A big plus for pulse crops and sales

Pulse crops, sales on the plus side

LOOKING GREAT: Matt Rohde, Lorquon, says his Hurricane lentils are "looking great" after good rainfall in June and July.

LOOKING GREAT: Matt Rohde, Lorquon, says his Hurricane lentils are "looking great" after good rainfall in June and July.


Lentils looking great, after slow start to the season.


Promising markets, a turnaround in the season and drought in the northern hemisphere have been a big plus for Victoria's pulse growers.

Despite a "tough start," after a very poor autumn, good rains in June and July have seen prospects for the lentil crop improve.

A crippling drought in Canada, Australia's biggest competitor, and Indian tariff reductions are adding to the potential for positive prices for those growing the popular pulse.

Matt Rohde, Lorquon, has sown 15-20 per cent of his farm to lentils and says they are "looking great," after good rainfall in June and July.

"We have been chipping away at 2020/21 lentil sales since harvest, and see the combination of a tariff reduction coupled with greater demand from overseas a positive sign for the coming harvest," Mr Rohde said.

"Our concern this season will be our own production quantity, with risks still on the table such as frost and spring rainfall."

The farm had 61 millimetres of rain for July.

"Most things are tracking well, although late, so we pray the rain continues into spring," Mr Rohde said.

The Indian government has reduced the tariff on Australian lentils from 33 per cent to 11pc, effective immediately.

And Thomas Elder Markets analyst Andrew Whitelaw said an equally important factor was the Canadian drought.

"Australia contributes 15 per cent of the global trade in lentils, a good solid number, however Canada contributes 57pc," Mr Whitelaw said.

"Severe to exceptional drought is being felt in large tracts of Alberta, Manitoba and Saskatchewan."

Saskatchewan produced more than half the country's lentils, but the yield loss in that state has been estimated at 90pc.

"With Australia's main competitor for lentil market share into India, suffering in the midst of a heat wave that's quickly knocking off yield potential in its lentil crops, Australian farmers are confident they will be able to make good sales into the subcontinent this year."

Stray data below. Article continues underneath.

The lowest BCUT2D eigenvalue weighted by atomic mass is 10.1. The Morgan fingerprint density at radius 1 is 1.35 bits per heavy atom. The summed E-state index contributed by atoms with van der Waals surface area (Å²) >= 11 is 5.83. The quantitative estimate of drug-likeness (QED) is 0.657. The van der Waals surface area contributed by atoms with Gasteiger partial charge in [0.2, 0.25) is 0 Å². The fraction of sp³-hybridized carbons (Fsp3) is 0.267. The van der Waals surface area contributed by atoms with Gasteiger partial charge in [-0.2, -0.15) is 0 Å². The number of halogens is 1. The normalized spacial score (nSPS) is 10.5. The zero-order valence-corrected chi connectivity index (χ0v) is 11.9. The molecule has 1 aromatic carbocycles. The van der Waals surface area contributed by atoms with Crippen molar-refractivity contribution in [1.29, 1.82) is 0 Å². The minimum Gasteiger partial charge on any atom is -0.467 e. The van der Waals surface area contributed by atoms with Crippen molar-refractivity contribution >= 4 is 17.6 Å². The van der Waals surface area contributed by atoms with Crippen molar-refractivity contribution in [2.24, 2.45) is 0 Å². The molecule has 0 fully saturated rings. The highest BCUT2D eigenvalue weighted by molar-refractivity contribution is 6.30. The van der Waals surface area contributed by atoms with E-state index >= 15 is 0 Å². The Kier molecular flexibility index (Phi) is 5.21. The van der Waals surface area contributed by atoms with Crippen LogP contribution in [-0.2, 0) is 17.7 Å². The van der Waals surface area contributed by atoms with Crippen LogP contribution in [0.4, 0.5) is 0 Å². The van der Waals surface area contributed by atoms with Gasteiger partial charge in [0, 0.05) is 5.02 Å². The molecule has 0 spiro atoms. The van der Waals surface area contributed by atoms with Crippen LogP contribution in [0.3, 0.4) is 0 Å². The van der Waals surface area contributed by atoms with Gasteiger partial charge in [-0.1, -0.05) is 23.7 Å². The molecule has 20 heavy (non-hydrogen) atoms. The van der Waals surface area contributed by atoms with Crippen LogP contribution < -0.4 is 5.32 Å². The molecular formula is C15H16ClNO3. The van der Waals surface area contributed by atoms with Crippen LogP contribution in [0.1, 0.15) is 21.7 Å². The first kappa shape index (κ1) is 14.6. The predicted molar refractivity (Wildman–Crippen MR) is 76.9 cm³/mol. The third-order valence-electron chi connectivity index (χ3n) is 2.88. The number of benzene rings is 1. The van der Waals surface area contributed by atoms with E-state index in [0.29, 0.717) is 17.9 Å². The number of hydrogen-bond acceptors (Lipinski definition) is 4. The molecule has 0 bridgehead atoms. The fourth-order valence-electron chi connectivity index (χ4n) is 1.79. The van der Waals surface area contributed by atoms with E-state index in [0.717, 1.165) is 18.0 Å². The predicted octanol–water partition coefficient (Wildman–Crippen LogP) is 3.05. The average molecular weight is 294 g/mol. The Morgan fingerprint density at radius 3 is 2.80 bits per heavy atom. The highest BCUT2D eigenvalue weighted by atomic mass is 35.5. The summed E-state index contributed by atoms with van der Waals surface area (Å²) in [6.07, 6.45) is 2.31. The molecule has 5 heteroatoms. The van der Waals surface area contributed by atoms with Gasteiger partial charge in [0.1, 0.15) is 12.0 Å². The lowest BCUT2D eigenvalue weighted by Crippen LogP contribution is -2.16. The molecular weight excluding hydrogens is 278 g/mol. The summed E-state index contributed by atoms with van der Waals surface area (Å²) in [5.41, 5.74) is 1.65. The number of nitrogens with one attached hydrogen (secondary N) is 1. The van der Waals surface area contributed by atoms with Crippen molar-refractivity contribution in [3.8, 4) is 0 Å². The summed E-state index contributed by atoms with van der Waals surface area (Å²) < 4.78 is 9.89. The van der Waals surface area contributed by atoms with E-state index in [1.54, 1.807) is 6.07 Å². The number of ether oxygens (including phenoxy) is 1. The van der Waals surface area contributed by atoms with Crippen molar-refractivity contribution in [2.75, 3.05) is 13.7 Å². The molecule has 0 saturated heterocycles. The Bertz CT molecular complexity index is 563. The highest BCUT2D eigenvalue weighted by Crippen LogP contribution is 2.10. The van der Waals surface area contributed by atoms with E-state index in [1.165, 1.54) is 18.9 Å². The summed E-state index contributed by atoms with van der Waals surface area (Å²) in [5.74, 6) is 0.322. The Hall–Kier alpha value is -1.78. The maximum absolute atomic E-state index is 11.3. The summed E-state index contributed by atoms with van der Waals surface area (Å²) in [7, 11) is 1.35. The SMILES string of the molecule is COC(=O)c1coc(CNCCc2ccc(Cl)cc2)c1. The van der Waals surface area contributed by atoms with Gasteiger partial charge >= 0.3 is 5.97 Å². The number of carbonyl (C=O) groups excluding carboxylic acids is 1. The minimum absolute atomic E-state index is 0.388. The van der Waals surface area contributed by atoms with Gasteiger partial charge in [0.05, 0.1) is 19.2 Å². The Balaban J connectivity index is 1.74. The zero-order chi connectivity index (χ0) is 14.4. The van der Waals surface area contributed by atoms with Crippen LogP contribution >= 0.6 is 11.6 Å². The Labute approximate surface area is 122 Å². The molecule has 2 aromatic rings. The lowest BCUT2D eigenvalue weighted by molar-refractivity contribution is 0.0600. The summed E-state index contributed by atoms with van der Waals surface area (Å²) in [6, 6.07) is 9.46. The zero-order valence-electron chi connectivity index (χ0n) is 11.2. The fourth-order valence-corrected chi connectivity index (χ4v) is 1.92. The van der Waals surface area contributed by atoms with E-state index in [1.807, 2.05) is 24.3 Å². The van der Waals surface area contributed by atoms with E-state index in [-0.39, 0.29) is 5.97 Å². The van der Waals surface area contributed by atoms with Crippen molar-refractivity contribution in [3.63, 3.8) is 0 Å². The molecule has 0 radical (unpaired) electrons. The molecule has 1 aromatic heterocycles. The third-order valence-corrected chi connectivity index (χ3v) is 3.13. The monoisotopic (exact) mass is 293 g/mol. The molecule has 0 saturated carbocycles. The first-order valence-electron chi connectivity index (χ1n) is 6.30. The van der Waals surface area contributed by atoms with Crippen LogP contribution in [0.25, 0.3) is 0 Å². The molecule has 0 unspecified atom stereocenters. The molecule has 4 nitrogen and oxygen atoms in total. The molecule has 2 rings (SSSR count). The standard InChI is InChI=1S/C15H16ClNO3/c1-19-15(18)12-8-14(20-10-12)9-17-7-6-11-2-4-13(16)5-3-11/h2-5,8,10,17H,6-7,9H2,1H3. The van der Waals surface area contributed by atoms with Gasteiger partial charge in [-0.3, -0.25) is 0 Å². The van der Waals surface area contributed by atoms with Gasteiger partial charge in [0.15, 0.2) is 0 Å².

Agriculture Victoria senior research agronomist Dr Jason Brand says the season had turned around "massively".

"We are actually sitting on the same rainfall as we were last year, and that's off an incredibly dry start," Dr Brand said.

Prices had been predicted to be higher than the long term average, with bigger areas sown to lentils this year, than last.

"I have seen prices of well above $800 a tonne," Dr Brand said.

"I think a lot of people are pretty happy with the way their crop is looking - as a general rule, the crops are looking pretty good, for the start we had."

GrainGrowers chair, Quambatook's Brett Hosking said farmers didn't get an autumn break.

"There is certainly a lot of potential sitting in the paddock, at the moment," Mr Hosking said.

Before the tariff announcement, there had already been a steady rise in lentil prices.

"This further tariff reduction in India will only mean demand will increase, so prices have to adjust upwards," he said.

"There is something going wrong with our supply chain, if they don't."

He said the cost of shipping containers and port congestion would have an impact.

"The tariff removal and dry conditions in Canada will more than compensate for the freight price," Mr Hosking said.

"But it's having an impact - every time we increase costs along our supply chain that reduces the return in the growers pocket.

"When everything slows down, cost go up."

Anthony Bibby, Berriwillock, has 1500 hectares under lentils, as well as field peas and cereals.

"If the frosts stay away we will be in for an average, or slightly above average year," Mr Bibby said.

"At the moment its a long way behind - they have a lot of catching up to do, but the rain that's sweeping through every week is keeping the ground nice and moist.

"If the prices are good, you will see quite a few growers quitting lentils at harvest time."

Gene Fuller, Yaapeet, said his crop was about six weeks behind, after a dry start, and was a little more downbeat.

"We are going to need a lot of luck for our lentil production to come off this year, and get reasonable yields.

"I have got lentils I haven't sold yet.

"The last price was $900/t and I thought it was going to to go to $1000 so I didn't sell - within a week it was back down to $730."

"Lentils are as good a gross margin on the farm, as anything, mainly because of the price."

Ryan Milgate, Minyip, said it was a "pretty positive time to be a lentil grower in the Wimmera".

The only downside was the dramatic increase in freight rates, which took the 'high' off prices.

"It's about a positive as the lentil job has looked for a while on the international side of things," Mr Milgate said.

He has about 600 hectares of lentils in the ground, with some in storage from last year.

"Coming into next year, if things stay positive, may see a few more popped in next year, at the expense of barley."


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